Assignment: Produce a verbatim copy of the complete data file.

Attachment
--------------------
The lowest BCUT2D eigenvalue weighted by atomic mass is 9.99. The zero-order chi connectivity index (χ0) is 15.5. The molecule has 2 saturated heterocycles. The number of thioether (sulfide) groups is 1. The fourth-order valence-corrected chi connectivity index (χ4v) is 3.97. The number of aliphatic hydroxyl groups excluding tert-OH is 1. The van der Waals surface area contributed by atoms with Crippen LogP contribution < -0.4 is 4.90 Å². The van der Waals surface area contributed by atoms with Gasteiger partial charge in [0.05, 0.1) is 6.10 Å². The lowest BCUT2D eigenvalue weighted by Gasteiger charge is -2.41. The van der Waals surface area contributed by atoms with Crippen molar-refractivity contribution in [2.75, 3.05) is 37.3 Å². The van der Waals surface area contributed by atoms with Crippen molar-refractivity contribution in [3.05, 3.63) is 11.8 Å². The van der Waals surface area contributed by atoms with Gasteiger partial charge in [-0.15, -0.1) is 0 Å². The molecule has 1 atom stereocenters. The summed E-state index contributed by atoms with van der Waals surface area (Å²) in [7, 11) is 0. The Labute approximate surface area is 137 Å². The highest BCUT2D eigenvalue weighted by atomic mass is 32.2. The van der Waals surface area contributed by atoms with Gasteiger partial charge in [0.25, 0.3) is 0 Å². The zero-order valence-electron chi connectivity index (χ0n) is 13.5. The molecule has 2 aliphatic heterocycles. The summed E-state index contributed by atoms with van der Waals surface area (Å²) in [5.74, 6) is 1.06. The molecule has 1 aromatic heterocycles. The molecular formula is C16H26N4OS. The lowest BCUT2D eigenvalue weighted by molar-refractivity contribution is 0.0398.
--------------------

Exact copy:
The lowest BCUT2D eigenvalue weighted by atomic mass is 9.99. The zero-order chi connectivity index (χ0) is 15.5. The molecule has 2 saturated heterocycles. The number of thioether (sulfide) groups is 1. The fourth-order valence-corrected chi connectivity index (χ4v) is 3.97. The number of aliphatic hydroxyl groups excluding tert-OH is 1. The van der Waals surface area contributed by atoms with Crippen LogP contribution < -0.4 is 4.90 Å². The van der Waals surface area contributed by atoms with Gasteiger partial charge in [0.05, 0.1) is 6.10 Å². The lowest BCUT2D eigenvalue weighted by Gasteiger charge is -2.41. The van der Waals surface area contributed by atoms with Crippen molar-refractivity contribution in [2.75, 3.05) is 37.3 Å². The van der Waals surface area contributed by atoms with Crippen molar-refractivity contribution in [3.05, 3.63) is 11.8 Å². The van der Waals surface area contributed by atoms with Gasteiger partial charge in [-0.15, -0.1) is 0 Å². The molecule has 1 atom stereocenters. The summed E-state index contributed by atoms with van der Waals surface area (Å²) in [7, 11) is 0. The Labute approximate surface area is 137 Å². The highest BCUT2D eigenvalue weighted by atomic mass is 32.2. The van der Waals surface area contributed by atoms with Gasteiger partial charge in [0.25, 0.3) is 0 Å². The zero-order valence-electron chi connectivity index (χ0n) is 13.5. The molecule has 2 aliphatic heterocycles. The summed E-state index contributed by atoms with van der Waals surface area (Å²) in [5.74, 6) is 1.06. The molecule has 1 aromatic heterocycles. The molecular formula is C16H26N4OS. The lowest BCUT2D eigenvalue weighted by molar-refractivity contribution is 0.0398.